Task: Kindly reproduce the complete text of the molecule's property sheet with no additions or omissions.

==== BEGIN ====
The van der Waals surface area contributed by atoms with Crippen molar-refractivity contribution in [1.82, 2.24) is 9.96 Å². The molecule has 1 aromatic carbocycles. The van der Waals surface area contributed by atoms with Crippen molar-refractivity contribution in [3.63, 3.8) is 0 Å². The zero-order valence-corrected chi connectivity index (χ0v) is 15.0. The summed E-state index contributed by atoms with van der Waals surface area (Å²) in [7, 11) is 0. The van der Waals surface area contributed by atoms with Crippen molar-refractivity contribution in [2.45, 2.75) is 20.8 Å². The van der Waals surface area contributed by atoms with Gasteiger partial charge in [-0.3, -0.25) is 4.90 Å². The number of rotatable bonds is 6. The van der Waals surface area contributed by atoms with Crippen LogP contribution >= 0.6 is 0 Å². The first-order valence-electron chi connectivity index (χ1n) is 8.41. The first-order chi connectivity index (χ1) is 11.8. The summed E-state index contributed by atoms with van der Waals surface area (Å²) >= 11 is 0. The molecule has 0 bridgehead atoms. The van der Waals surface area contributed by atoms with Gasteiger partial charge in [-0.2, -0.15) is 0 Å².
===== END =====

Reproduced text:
The van der Waals surface area contributed by atoms with Crippen molar-refractivity contribution in [1.82, 2.24) is 9.96 Å². The molecule has 1 aromatic carbocycles. The van der Waals surface area contributed by atoms with Crippen molar-refractivity contribution in [3.63, 3.8) is 0 Å². The zero-order valence-corrected chi connectivity index (χ0v) is 15.0. The summed E-state index contributed by atoms with van der Waals surface area (Å²) in [7, 11) is 0. The van der Waals surface area contributed by atoms with Crippen molar-refractivity contribution in [2.45, 2.75) is 20.8 Å². The van der Waals surface area contributed by atoms with Gasteiger partial charge in [-0.3, -0.25) is 4.90 Å². The number of rotatable bonds is 6. The van der Waals surface area contributed by atoms with Crippen LogP contribution >= 0.6 is 0 Å². The first-order valence-electron chi connectivity index (χ1n) is 8.41. The first-order chi connectivity index (χ1) is 11.8. The summed E-state index contributed by atoms with van der Waals surface area (Å²) >= 11 is 0. The molecule has 0 bridgehead atoms. The van der Waals surface area contributed by atoms with Gasteiger partial charge in [-0.2, -0.15) is 0 Å².